Our purpose, our only purpose is to be a place where people who are hurting can find balm for their pain.


People who are searching can sharpen their vision.


People who are lost can find direction and perspective.


People who have been thrown away can find value and acceptance.


People who are confused can find answers.


People who are afraid can find courage.


People who are weary can find rest.


People who are hungry can find nourishment.


People who have been abused and neglected can find compassion and attention.


People who are angry can let it all out and scream it to the top of their lungs without judgement and criticism.


A place where people who have been told that God does not love them can find the truth that God is madly, deeply, passionately, ferociously in love with them.


Friends, we do not exist to be served, we exist to serve and to shout the good news of a loving God to everyone who’ll listen.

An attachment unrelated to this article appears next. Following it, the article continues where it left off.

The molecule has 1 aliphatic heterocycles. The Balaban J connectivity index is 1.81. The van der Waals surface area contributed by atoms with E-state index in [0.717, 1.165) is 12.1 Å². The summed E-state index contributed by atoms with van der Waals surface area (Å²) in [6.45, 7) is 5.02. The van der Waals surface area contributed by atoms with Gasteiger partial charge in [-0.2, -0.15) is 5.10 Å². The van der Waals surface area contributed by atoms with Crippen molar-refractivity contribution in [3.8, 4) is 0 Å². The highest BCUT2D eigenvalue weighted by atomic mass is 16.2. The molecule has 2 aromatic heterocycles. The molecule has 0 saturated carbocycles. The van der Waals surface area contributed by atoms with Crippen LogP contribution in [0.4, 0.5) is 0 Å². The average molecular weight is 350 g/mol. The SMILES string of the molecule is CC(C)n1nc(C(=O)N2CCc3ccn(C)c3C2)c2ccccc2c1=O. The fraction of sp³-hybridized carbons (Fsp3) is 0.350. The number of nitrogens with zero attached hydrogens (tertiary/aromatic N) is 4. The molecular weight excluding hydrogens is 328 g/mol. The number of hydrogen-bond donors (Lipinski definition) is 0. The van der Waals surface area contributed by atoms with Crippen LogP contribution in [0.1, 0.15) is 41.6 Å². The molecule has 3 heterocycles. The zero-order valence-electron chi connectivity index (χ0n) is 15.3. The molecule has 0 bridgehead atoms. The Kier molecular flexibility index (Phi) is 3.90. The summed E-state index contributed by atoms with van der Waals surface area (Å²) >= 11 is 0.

It’s what draws those who’ve been tricked and deceived into believing that God is more vindictive and petty than loving and long-suffering.


For anyone who is interested in such things, our genuine service to others, our genuine message of hope for ALL and not just a few, will be the thing that makes BUCC the best church in town.


We don’t keep score. We never intend to. We don’t compare ourselves to any other church or any other congregation.


Another church will always have something we don’t. But something we have that I wouldn’t trade my right arm for is a church full of people who aren’t looking to be the greatest, but has a deep, deep desire to serve whoever God allows us to reach.